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This content will become publicly available on September 13, 2023

Title: Multispecies coexistence in fragmented landscapes
Spatial dynamics have long been recognized as an important driver of biodiversity. However, our understanding of species’ coexistence under realistic landscape configurations has been limited by lack of adequate analytical tools. To fill this gap, we develop a spatially explicit metacommunity model of multiple competing species and derive analytical criteria for their coexistence in fragmented heterogeneous landscapes. Specifically, we propose measures of niche and fitness differences for metacommunities, which clarify how spatial dynamics and habitat configuration interact with local competition to determine coexistence of species. We parameterize our model with a Bayesian approach using a 36-y time-series dataset of three Daphnia species in a rockpool metacommunity covering >500 patches. Our results illustrate the emergence of interspecific variation in extinction and recolonization processes, including their dependencies on habitat size and environmental temperature. We find that such interspecific variation contributes to the coexistence of Daphnia species by reducing fitness differences and increasing niche differences. Additionally, our parameterized model allows separating the effects of habitat destruction and temperature change on species extinction. By integrating coexistence theory and metacommunity theory, our study provides platforms to increase our understanding of species’ coexistence in fragmented heterogeneous landscapes and the response of biodiversity to environmental changes.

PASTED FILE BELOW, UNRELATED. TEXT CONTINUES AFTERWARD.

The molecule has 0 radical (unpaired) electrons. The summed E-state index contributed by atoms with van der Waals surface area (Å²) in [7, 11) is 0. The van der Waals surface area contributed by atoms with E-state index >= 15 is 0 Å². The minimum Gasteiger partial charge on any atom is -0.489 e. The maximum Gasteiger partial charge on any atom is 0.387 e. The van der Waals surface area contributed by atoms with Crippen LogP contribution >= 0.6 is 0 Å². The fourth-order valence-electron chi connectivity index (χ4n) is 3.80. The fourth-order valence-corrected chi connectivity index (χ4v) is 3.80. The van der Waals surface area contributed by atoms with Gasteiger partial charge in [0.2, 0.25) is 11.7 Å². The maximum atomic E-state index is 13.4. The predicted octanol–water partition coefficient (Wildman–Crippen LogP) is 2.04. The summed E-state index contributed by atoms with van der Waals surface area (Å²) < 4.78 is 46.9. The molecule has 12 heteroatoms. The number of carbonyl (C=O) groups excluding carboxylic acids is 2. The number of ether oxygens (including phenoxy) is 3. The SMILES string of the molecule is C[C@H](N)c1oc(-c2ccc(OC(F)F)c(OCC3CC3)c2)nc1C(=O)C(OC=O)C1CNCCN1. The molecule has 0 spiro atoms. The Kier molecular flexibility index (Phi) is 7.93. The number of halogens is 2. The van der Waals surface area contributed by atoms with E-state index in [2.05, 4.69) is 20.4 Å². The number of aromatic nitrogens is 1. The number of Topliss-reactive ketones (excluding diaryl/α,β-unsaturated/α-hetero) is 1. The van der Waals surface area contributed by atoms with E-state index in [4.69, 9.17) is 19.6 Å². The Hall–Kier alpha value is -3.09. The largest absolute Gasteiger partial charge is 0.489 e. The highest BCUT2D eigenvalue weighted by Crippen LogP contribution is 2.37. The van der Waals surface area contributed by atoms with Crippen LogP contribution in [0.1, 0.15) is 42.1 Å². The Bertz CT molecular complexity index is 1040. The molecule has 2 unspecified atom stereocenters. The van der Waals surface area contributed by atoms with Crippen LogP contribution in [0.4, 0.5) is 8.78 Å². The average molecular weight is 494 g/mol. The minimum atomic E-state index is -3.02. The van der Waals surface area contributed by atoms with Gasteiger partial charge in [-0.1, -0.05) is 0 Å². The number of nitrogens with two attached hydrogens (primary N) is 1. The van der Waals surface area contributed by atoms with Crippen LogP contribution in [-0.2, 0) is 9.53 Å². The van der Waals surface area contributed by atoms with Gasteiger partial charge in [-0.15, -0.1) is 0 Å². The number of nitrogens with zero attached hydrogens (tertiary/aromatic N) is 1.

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Proceedings of the National Academy of Sciences
Sponsoring Org:
National Science Foundation
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